Insomniac’s Ted Price Talks Fuse, Co-op, and New Platforms

Since the release of Disruptor in 1994, Insomniac Games has been a well-known name in the games industry. Responsible for series such as Spyro, Ratchet & Clank, and Resistance, Insomniac has been a stalwart developer on the PlayStation family of consoles. In 2010, they announced that their next game would be multiplatform, and the speculation went wild. As it turned out, they were working on a new four-player co-op game called Fuse. Last weekend at PAX East, I got a chance to chat with Insomniac CEO Ted Price about Fuse, co-op, and the challenges of moving to new platforms.

As Insomniac’s first multiplatform game, I knew they’d want Fuse to stand out. I asked Price what made Fuse unique, and he replied, “We knew from the beginning we didn’t want to have 4 players toting the same machine gun. That wasn’t going to work for us, because people are already doing that. That bar had been set. There was an opportunity to change up how people perceived co-op, and action, class-based co-op in particular.”

Hearing co-op mentioned always perks my ears up. Co-op is something that I value in a game, but many companies are moving away from making it. Insomniac, by contrast includes co-op features in nearly every game they make. Price says a big part of that is the difficulty involved, and the fact that co-op isn’t something for everyone.

“Not everybody plays co-op. I think that’s still the case in our industry right now – there are more people playing by themselves than playing cooperatively. We believe that number [playing cooperatively] is growing. It’s being facilitated by other forms of gaming, like mobile. The idea that we as players are constantly helping each other is now being facilitated by games outside the console industry. We’re keeping our fingers crossed that it continues to be the trend. There’s also the difficulty factor. I mean, making a game that sings in terms of co-op features is hard. It takes a lot of extra effort, and a very different approach to designing levels and spaces. If you really want to design a co-op game, you need to think about your combat spaces very differently than if you’re designing a single-player game, or adding in another player at the end of the production cycle.”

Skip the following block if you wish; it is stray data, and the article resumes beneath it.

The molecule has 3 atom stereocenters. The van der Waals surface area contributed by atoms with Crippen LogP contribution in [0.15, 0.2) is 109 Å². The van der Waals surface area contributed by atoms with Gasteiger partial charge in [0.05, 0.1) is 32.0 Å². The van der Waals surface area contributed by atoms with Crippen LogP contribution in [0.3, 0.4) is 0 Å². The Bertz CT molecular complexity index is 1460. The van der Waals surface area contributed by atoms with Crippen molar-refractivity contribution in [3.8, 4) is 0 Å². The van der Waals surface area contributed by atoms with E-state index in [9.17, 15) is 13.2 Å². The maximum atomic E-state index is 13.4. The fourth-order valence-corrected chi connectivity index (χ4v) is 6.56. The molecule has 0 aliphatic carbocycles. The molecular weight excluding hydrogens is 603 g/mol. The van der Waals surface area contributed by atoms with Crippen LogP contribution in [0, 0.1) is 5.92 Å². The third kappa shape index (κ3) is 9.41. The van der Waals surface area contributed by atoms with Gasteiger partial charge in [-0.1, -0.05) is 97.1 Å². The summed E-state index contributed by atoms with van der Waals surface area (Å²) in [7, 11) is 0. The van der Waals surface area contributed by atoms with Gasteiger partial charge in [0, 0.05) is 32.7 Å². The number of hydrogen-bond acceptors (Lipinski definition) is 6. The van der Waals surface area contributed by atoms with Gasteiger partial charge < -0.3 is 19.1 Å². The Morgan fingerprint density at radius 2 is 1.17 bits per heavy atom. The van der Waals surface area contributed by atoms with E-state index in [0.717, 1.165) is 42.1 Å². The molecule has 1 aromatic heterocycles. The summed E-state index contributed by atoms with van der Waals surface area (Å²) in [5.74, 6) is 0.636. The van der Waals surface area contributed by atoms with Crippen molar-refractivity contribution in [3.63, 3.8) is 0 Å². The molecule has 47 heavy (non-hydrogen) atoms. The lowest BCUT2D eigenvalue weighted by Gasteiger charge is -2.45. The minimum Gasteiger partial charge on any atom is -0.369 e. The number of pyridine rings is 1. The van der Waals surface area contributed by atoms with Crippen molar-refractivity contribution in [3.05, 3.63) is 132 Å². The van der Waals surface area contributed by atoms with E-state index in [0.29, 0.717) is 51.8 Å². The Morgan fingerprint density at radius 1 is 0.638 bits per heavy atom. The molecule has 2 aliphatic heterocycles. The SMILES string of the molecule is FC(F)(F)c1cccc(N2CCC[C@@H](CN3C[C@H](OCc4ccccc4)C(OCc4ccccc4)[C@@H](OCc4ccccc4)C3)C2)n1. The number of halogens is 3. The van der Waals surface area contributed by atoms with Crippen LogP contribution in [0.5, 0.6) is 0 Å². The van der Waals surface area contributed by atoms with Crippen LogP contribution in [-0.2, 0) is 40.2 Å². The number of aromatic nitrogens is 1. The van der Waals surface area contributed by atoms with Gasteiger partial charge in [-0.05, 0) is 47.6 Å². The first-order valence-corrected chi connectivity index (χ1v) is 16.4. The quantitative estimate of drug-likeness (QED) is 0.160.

Judging from what we know about Fuse so far, and the infographics that they’ve pushed out, the characters are a big part of the experience. I asked Price if it’s hard to make four characters that are unique, yet still compatible. He said it was, but not for the reasons you might think.

“Just because a lot of people on the team participate in making suggestions about who the characters are, and what their back stories are, and how the individual personalities should interact – There are tons of people contributing ideas, so making sense out of all of it was a little bit of a headache. The other thing we had to make some hard decisions about was How much story do you tell? In a 4 player co-op game, if you bog the player down with cutscene after cutscene, people get frustrated. We had to balance telling enough story so that people get the characters and why they are different, and so people get what Fuse is with lots of action in the game. That’s easier said than done, and it’s easier in a single player game than in a 4 player co-op game.”

As Game Front is a PC-focused site, I had to ask Price is we’d ever get the chance to play Fuse on our platform of choice. His reply didn’t give me a lot hope. “I got asked that at the panel and I said, ‘No.’ Right now, for us, it’s all about launching on May 28 on PS3 and 360 and making it awesome. I mean, we have definitely learned the hard way that when you spread yourself too thin, you don’t deliver as good a product. So we want to keep the scope under control, especially for Fuse. Moving onto one new platform is hard enough, right?”

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